Winter Island  in the 2010’s is a comparatively less serious place, serving as a campground in the summer time, the site of the Rebel Shakespeare Company, and one location of the Salem Community Gardens.  It’s also a great place for a picnic on a sunny (or somber) day, overlooking the Pickering Lighthouse toward Marblehead.  Walking around the grounds and seeing remains of old clam cultivation canals, the outlines and remnants of Fort Pickering, and standing in front of the Barracks building though, I get a feeling of the heavy history from the last 400 years.

Pickering Light House: June 29, 2012

When it comes to some aspects of archeology we searchers are left with only imagination, historical documents, and a faint nostalgia for a different time as we hold decaying ephemera like letters from past centuries.  But places, like Winter Island, are constantly being adapted to new use to fit the current inhabitants.  It’s necessary to reconcile their previous uses with possible uses for the future.  In the case of Winter Island, there is the chance to be the site of a first wind turbine for Salem, powering clean energy for the future.  Some people are very sure that this should happen, others are less so.  This seems to be just one example of the intersection between history and current events happening right here in our own times.

The pictures I’ve taken at Winter Island are from both March and June, and I honestly can’t decide how I like Winter Island better – in the cool crisp air nearly alone with just my husband and child; or with the shouts of people enjoying a Saturday wedding, and the tents pitched perkily in the midst of Fort Pickering.

Beth Melillo

Many thanks to the authors of various documents I read about Winter Island. (John Goff of the Salem Gazette, The Salem Wind Turbine Feasiblity Study (pdf), Winter Island Barracks Building Feasibility Study (pdf – go to page 28 for the good pictures), this recent Patch Article, and the Fort Pickering Light webpage.)  If you’re interested in more historical photographs, I recommend clicking on any of these links to get pictures amidst the texts)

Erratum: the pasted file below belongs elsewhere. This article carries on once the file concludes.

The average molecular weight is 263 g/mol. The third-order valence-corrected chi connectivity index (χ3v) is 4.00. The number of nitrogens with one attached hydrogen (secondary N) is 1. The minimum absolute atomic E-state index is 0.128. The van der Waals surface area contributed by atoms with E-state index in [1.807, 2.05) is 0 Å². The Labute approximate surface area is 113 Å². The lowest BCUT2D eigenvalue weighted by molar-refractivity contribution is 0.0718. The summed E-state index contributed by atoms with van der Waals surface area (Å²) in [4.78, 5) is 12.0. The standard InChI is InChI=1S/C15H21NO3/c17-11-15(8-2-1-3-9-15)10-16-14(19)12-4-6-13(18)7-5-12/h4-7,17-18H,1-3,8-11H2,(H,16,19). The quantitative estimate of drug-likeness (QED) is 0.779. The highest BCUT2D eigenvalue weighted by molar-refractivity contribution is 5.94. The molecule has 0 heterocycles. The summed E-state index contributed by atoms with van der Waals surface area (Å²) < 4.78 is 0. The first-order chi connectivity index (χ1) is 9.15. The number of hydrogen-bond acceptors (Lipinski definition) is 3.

Advertisements

5 responses to “Winter Island: A Personal and Public History

  1. I have 3 Power point style presentations already “in the can” om the USCG & earlier military history of Winter Island & the Willows ( remember Forts Pickering & Lee.

    One will be shown at the September meeting of the “Friends of Winter Island. I have both Civil War & Spanish American War views of the forts, as well as “what happened to them” info.

    Nelson Dionne, Historian

    for “The Friends of Winter Island”

  2. Pingback: Awesome Camping, Right Here in Salem! | The Salem Garden·

  3. Pingback: A Walk through Lynn Woods « Connect Shore·

Leave a Reply

Fill in your details below or click an icon to log in:

WordPress.com Logo

You are commenting using your WordPress.com account. Log Out / Change )

Twitter picture

You are commenting using your Twitter account. Log Out / Change )

Facebook photo

You are commenting using your Facebook account. Log Out / Change )

Google+ photo

You are commenting using your Google+ account. Log Out / Change )

Connecting to %s